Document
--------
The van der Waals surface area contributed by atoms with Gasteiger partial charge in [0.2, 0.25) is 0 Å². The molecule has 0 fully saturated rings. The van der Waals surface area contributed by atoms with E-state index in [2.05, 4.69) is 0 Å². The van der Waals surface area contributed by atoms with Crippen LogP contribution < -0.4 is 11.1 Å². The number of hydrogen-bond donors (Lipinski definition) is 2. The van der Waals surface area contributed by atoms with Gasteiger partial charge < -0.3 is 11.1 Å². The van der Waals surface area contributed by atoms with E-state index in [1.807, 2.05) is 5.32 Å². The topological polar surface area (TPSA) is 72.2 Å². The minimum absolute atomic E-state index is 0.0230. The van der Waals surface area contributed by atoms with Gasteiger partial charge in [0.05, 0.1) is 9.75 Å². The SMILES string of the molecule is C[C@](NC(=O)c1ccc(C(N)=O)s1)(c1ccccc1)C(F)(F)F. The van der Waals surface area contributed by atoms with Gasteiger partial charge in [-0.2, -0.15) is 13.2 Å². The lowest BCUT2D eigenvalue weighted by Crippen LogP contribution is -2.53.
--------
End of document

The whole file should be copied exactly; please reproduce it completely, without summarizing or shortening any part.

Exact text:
The van der Waals surface area contributed by atoms with Gasteiger partial charge in [0.2, 0.25) is 0 Å². The molecule has 0 fully saturated rings. The van der Waals surface area contributed by atoms with E-state index in [2.05, 4.69) is 0 Å². The van der Waals surface area contributed by atoms with Crippen LogP contribution < -0.4 is 11.1 Å². The number of hydrogen-bond donors (Lipinski definition) is 2. The van der Waals surface area contributed by atoms with Gasteiger partial charge < -0.3 is 11.1 Å². The van der Waals surface area contributed by atoms with E-state index in [1.807, 2.05) is 5.32 Å². The topological polar surface area (TPSA) is 72.2 Å². The minimum absolute atomic E-state index is 0.0230. The van der Waals surface area contributed by atoms with Gasteiger partial charge in [0.05, 0.1) is 9.75 Å². The SMILES string of the molecule is C[C@](NC(=O)c1ccc(C(N)=O)s1)(c1ccccc1)C(F)(F)F. The van der Waals surface area contributed by atoms with Gasteiger partial charge in [-0.2, -0.15) is 13.2 Å². The lowest BCUT2D eigenvalue weighted by Crippen LogP contribution is -2.53.